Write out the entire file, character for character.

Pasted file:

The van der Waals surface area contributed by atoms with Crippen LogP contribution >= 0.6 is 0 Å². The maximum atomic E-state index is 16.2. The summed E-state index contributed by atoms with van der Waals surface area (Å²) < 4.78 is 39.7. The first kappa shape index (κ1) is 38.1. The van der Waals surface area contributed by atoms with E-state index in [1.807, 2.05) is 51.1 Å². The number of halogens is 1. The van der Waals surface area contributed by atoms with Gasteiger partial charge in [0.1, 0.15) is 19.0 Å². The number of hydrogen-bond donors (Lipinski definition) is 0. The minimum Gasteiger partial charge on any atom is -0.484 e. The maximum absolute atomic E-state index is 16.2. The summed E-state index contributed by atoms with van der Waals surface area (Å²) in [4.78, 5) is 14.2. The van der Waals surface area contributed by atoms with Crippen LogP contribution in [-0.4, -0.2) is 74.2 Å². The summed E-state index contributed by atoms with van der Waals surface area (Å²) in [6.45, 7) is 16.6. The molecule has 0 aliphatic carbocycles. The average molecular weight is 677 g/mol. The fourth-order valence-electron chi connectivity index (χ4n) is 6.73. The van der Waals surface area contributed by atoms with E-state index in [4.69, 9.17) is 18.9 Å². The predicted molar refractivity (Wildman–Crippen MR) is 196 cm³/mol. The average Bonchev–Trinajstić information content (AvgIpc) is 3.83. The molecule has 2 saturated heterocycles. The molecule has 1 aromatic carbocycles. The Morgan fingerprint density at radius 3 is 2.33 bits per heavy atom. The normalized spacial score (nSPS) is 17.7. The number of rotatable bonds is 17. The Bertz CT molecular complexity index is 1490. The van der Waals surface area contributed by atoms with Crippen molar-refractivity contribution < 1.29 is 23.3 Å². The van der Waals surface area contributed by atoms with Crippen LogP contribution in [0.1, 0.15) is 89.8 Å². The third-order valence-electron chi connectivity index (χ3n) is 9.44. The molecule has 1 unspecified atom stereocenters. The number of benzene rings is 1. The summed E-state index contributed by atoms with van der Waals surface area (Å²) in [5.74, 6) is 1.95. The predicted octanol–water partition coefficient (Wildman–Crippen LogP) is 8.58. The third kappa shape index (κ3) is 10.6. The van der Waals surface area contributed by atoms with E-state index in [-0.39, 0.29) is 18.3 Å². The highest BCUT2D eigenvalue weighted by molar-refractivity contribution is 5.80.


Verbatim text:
The van der Waals surface area contributed by atoms with Crippen LogP contribution >= 0.6 is 0 Å². The maximum atomic E-state index is 16.2. The summed E-state index contributed by atoms with van der Waals surface area (Å²) < 4.78 is 39.7. The first kappa shape index (κ1) is 38.1. The van der Waals surface area contributed by atoms with E-state index in [1.807, 2.05) is 51.1 Å². The number of halogens is 1. The van der Waals surface area contributed by atoms with Gasteiger partial charge in [0.1, 0.15) is 19.0 Å². The number of hydrogen-bond donors (Lipinski definition) is 0. The minimum Gasteiger partial charge on any atom is -0.484 e. The maximum absolute atomic E-state index is 16.2. The summed E-state index contributed by atoms with van der Waals surface area (Å²) in [4.78, 5) is 14.2. The van der Waals surface area contributed by atoms with Crippen LogP contribution in [-0.4, -0.2) is 74.2 Å². The summed E-state index contributed by atoms with van der Waals surface area (Å²) in [6.45, 7) is 16.6. The molecule has 0 aliphatic carbocycles. The average molecular weight is 677 g/mol. The fourth-order valence-electron chi connectivity index (χ4n) is 6.73. The van der Waals surface area contributed by atoms with E-state index in [4.69, 9.17) is 18.9 Å². The predicted molar refractivity (Wildman–Crippen MR) is 196 cm³/mol. The average Bonchev–Trinajstić information content (AvgIpc) is 3.83. The molecule has 2 saturated heterocycles. The molecule has 1 aromatic carbocycles. The Morgan fingerprint density at radius 3 is 2.33 bits per heavy atom. The normalized spacial score (nSPS) is 17.7. The number of rotatable bonds is 17. The Bertz CT molecular complexity index is 1490. The van der Waals surface area contributed by atoms with Crippen molar-refractivity contribution < 1.29 is 23.3 Å². The van der Waals surface area contributed by atoms with Crippen LogP contribution in [0.1, 0.15) is 89.8 Å². The third-order valence-electron chi connectivity index (χ3n) is 9.44. The molecule has 1 unspecified atom stereocenters. The number of benzene rings is 1. The summed E-state index contributed by atoms with van der Waals surface area (Å²) in [5.74, 6) is 1.95. The predicted octanol–water partition coefficient (Wildman–Crippen LogP) is 8.58. The third kappa shape index (κ3) is 10.6. The van der Waals surface area contributed by atoms with E-state index in [-0.39, 0.29) is 18.3 Å². The highest BCUT2D eigenvalue weighted by molar-refractivity contribution is 5.80.